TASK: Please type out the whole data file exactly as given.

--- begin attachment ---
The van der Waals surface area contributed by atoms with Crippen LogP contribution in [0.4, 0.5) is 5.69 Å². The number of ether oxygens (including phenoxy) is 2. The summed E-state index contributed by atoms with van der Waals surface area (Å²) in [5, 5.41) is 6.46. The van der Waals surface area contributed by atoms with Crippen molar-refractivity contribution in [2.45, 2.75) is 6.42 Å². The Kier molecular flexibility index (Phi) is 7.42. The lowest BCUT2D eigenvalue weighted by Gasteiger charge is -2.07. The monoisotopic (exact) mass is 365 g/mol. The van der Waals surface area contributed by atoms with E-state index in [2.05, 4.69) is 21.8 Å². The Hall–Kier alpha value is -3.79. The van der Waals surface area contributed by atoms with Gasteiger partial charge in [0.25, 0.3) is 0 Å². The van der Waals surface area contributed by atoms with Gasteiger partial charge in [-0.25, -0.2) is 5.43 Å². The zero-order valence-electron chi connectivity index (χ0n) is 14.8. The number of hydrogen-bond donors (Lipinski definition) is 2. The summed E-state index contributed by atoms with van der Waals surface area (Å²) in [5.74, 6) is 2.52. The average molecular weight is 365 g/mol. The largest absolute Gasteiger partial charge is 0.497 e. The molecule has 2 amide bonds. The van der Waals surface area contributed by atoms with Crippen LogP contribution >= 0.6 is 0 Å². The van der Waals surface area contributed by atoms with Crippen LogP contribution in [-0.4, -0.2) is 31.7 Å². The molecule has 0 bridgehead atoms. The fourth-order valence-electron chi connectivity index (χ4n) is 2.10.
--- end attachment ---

The van der Waals surface area contributed by atoms with Crippen LogP contribution in [0.4, 0.5) is 5.69 Å². The number of ether oxygens (including phenoxy) is 2. The summed E-state index contributed by atoms with van der Waals surface area (Å²) in [5, 5.41) is 6.46. The van der Waals surface area contributed by atoms with Crippen molar-refractivity contribution in [2.45, 2.75) is 6.42 Å². The Kier molecular flexibility index (Phi) is 7.42. The lowest BCUT2D eigenvalue weighted by Gasteiger charge is -2.07. The monoisotopic (exact) mass is 365 g/mol. The van der Waals surface area contributed by atoms with E-state index in [2.05, 4.69) is 21.8 Å². The Hall–Kier alpha value is -3.79. The van der Waals surface area contributed by atoms with Gasteiger partial charge in [0.25, 0.3) is 0 Å². The van der Waals surface area contributed by atoms with Gasteiger partial charge in [-0.25, -0.2) is 5.43 Å². The zero-order valence-electron chi connectivity index (χ0n) is 14.8. The number of hydrogen-bond donors (Lipinski definition) is 2. The summed E-state index contributed by atoms with van der Waals surface area (Å²) in [5.74, 6) is 2.52. The average molecular weight is 365 g/mol. The largest absolute Gasteiger partial charge is 0.497 e. The molecule has 2 amide bonds. The van der Waals surface area contributed by atoms with Crippen LogP contribution >= 0.6 is 0 Å². The van der Waals surface area contributed by atoms with Crippen LogP contribution in [-0.4, -0.2) is 31.7 Å². The molecule has 0 bridgehead atoms. The fourth-order valence-electron chi connectivity index (χ4n) is 2.10.